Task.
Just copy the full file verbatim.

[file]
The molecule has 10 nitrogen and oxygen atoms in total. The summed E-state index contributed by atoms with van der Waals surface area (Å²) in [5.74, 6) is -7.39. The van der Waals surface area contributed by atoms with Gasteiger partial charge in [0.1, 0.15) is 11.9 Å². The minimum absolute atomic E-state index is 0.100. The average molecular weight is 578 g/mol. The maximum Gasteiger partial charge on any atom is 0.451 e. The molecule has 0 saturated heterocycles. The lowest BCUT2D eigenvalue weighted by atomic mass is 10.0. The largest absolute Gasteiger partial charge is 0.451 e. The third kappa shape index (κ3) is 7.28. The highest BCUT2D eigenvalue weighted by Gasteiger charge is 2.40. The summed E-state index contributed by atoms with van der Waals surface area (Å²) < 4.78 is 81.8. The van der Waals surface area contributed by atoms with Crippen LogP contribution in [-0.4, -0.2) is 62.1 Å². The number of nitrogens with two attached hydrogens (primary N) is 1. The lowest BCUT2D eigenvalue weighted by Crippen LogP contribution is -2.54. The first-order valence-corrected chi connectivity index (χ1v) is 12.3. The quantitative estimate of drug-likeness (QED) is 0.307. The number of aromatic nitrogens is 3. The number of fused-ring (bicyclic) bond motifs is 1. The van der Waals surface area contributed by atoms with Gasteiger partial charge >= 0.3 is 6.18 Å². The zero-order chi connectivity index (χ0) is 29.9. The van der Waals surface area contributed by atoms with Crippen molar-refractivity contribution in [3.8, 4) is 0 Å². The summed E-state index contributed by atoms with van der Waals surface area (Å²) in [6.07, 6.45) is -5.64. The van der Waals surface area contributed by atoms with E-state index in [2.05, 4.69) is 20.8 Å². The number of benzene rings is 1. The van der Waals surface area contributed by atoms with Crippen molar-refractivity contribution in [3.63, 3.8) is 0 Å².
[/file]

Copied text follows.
The molecule has 10 nitrogen and oxygen atoms in total. The summed E-state index contributed by atoms with van der Waals surface area (Å²) in [5.74, 6) is -7.39. The van der Waals surface area contributed by atoms with Gasteiger partial charge in [0.1, 0.15) is 11.9 Å². The minimum absolute atomic E-state index is 0.100. The average molecular weight is 578 g/mol. The maximum Gasteiger partial charge on any atom is 0.451 e. The molecule has 0 saturated heterocycles. The lowest BCUT2D eigenvalue weighted by atomic mass is 10.0. The largest absolute Gasteiger partial charge is 0.451 e. The third kappa shape index (κ3) is 7.28. The highest BCUT2D eigenvalue weighted by Gasteiger charge is 2.40. The summed E-state index contributed by atoms with van der Waals surface area (Å²) < 4.78 is 81.8. The van der Waals surface area contributed by atoms with Crippen LogP contribution in [-0.4, -0.2) is 62.1 Å². The number of nitrogens with two attached hydrogens (primary N) is 1. The lowest BCUT2D eigenvalue weighted by Crippen LogP contribution is -2.54. The first-order valence-corrected chi connectivity index (χ1v) is 12.3. The quantitative estimate of drug-likeness (QED) is 0.307. The number of aromatic nitrogens is 3. The number of fused-ring (bicyclic) bond motifs is 1. The van der Waals surface area contributed by atoms with Gasteiger partial charge >= 0.3 is 6.18 Å². The zero-order chi connectivity index (χ0) is 29.9. The van der Waals surface area contributed by atoms with Crippen molar-refractivity contribution in [3.8, 4) is 0 Å². The summed E-state index contributed by atoms with van der Waals surface area (Å²) in [6.07, 6.45) is -5.64. The van der Waals surface area contributed by atoms with E-state index in [2.05, 4.69) is 20.8 Å². The number of benzene rings is 1. The van der Waals surface area contributed by atoms with Crippen molar-refractivity contribution in [3.63, 3.8) is 0 Å².